Turbo Browser 2001
In the old days of computing, many users relied on pre-Windows software utilities such as Xtree, PC Tools, and Mace to make sense of cryptic DOS. In the same way, FileStream's Turbo Browser 2001 beefs up Windows file management. While Turbo Browser 2001 offers useful features, its capabilities will only appeal to techies. First and foremost, Turbo Browser 2001 works like a powerful version of Windows Explorer, Windows' built-in file management utility. Using Turbo Browser, you can easily open, view, and manage documents, pictures, and files, and preview most popular-format documents and image files.
The program displays up to seven output windows, which gives lots of flexibility in managing files from different locations in side-by-side panes. The resemblance to Windows Explorer means that the program is intuitive.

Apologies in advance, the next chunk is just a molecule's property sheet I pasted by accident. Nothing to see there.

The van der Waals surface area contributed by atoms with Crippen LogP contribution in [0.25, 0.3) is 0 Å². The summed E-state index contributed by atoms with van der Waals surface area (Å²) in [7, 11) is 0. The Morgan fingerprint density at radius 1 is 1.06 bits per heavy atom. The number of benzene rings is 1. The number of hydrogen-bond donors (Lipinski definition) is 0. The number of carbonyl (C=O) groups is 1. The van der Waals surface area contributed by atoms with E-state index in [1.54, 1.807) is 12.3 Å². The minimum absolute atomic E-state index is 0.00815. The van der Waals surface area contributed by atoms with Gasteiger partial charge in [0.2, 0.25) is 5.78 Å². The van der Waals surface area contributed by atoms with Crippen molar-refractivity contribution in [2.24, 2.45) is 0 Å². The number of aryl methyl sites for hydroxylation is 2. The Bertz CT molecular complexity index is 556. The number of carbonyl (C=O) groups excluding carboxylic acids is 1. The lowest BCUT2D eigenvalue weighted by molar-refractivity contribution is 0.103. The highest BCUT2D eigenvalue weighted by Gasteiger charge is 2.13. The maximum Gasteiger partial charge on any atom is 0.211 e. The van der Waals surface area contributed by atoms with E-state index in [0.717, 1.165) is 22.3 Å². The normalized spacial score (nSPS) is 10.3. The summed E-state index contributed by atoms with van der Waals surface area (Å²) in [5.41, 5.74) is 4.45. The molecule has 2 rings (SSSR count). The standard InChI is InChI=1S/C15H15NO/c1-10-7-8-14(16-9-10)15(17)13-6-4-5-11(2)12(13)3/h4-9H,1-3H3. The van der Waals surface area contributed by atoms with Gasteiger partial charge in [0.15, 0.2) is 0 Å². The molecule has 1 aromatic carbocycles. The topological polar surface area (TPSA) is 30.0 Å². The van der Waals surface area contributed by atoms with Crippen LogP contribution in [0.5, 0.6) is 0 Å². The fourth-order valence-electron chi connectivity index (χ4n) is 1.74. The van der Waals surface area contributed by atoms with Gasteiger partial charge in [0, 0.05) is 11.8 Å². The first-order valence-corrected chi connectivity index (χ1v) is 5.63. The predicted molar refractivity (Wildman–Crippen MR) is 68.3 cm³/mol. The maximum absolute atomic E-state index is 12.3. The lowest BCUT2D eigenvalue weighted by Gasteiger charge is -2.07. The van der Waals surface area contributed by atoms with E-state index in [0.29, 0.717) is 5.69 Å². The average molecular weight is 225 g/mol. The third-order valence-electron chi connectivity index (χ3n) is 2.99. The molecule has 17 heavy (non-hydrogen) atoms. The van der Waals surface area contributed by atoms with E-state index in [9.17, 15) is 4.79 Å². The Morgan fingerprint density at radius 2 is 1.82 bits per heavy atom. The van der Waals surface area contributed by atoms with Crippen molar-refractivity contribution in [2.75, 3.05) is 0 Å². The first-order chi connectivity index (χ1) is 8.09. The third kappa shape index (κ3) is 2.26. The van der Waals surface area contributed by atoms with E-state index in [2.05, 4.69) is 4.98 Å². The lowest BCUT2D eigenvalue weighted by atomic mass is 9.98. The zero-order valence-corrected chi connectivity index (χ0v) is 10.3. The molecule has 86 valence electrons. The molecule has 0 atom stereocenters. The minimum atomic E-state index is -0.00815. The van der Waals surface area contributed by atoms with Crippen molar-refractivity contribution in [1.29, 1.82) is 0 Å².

Going far beyond the capabilities of a file manager, Turbo Browser allows you to open, preview, copy, rename, and move files to and from FTP servers. The built-in Internet browser lets you surf the Web. However, because it's displayed in a window, you can't see as much as when you use Internet Explorer. The program also previews and opens compressed files and includes diagnostic tools that help analyze Internet connections. For die-hard users, the program offers Hex and HTML editing features.
In all, most rank and file business users will find Turbo Browser to be overkill. Users who already manage files using Windows Explorer or "My Computer" can continue as they are (after all, if it isn't broke, you shouldn't fix it).
PROS: Powerful file management with FTP support and HTML editing features
CONS: High-end features will be of little use to many Windows users